Astronomy and Astrophysics
Astronomers in the Space Center study compact objects, from stars to supermassive black holes. Our current research focuses on stellar evolution from binary star systems, gravitational waves from objects orbiting black holes, active galactic nuclei, and the influence that supermassive black holes exert on their host galaxies. In particular, we are looking at how properties of spiral galaxies - such as spiral arm patterns, central mass, and disk mass density - are related and evolve. Other projects include examining the atmospheric properties of extrasolar planets, studies of the space densities and spectral properties of active galaxies, and binary black holes in merging galaxies.
The discovery of methane in the Martian atmosphere in the spring of 2004 is conceivably one of the most significant in the astrobiology arena. One possible source of the methane is from methanogenic microorganisms. Space Center microbiologist are studying methanogens as models for life on Mars. Theoretically, these organisms could survive and prosper in the martian subsurface, where they would use carbon dioxide as their carbon source and hydrogen and/or carbon monoxide as energy sources. Researchers are also focused on other potentially habitable worlds in our solar systems, such as Enceladus and Europa.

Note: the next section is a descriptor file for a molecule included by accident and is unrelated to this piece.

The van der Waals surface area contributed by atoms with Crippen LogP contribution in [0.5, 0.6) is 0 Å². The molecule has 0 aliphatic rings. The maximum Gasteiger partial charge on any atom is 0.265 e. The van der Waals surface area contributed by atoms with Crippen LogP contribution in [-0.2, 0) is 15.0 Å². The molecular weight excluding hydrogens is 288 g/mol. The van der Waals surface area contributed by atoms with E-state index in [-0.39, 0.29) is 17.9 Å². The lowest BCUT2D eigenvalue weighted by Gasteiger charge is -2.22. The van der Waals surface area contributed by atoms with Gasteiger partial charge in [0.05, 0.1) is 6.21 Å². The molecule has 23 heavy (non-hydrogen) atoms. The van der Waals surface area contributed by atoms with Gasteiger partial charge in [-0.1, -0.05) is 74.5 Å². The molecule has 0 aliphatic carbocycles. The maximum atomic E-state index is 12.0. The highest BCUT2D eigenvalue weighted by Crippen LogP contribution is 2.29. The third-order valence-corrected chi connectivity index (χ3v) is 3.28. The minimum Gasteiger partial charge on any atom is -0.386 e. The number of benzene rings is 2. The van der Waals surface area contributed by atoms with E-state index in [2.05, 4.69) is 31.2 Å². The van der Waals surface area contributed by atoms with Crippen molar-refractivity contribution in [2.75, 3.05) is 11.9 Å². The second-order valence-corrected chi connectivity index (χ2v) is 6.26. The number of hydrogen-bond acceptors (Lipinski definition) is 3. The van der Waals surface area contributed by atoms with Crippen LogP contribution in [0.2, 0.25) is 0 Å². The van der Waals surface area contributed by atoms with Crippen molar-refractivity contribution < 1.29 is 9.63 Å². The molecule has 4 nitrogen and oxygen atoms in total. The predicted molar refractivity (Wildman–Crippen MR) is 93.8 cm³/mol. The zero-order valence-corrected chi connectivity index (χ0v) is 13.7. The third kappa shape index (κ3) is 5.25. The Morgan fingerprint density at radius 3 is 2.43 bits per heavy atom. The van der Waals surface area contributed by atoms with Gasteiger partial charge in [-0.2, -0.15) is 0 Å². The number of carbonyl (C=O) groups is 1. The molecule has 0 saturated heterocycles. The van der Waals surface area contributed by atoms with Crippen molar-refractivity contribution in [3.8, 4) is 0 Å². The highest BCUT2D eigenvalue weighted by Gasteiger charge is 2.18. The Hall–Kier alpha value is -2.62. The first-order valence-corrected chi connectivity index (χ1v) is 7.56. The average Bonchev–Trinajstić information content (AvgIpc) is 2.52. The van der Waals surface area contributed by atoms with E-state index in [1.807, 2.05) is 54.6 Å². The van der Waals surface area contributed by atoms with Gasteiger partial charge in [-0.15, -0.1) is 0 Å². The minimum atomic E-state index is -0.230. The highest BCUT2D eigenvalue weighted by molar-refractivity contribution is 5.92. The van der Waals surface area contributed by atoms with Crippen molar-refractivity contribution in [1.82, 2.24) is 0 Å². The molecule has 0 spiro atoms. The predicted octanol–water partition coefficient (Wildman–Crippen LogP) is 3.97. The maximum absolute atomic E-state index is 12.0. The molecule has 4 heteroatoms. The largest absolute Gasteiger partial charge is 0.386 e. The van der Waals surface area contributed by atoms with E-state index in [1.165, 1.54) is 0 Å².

The composition and structure of an atmosphere contains a considerable amount of information about a planet’s evolution, chemical processes, and possible life forms. Space Center research in this area involves remote sensing of atmospheric properties as well as modeling to link observed characteristics to chemistry on the planet. Of particular interest are the use of LIDAR for detecting methane on Mars as a possible biological marker, instrumentation for Titan payloads, and spectral analysis of extrasolar planets. The range of remote sensing being developed extends from kilometers to light years and modeling efforts include bench-scale replication in the Space Center's atmosphere simulation chamber.
Planetary Geology and Geophysics
Examination of the geological and geophysical characteristics of planetary bodies leads to greater understanding of the interiors and surfaces of these bodies, the origin and evolution of the Solar System, and the relationship of Earth and its history to that of its neighbors. Center researchers use the Andromeda Planetary Environmental Chamber to simulate the surface environment on Mars and primitive bodies; they conduct investigations into the possibility of water on Mars. Also, investigation of Earth-based analogues for planetary processes is an important aspect of SPAC research in planetary geology and geophysics.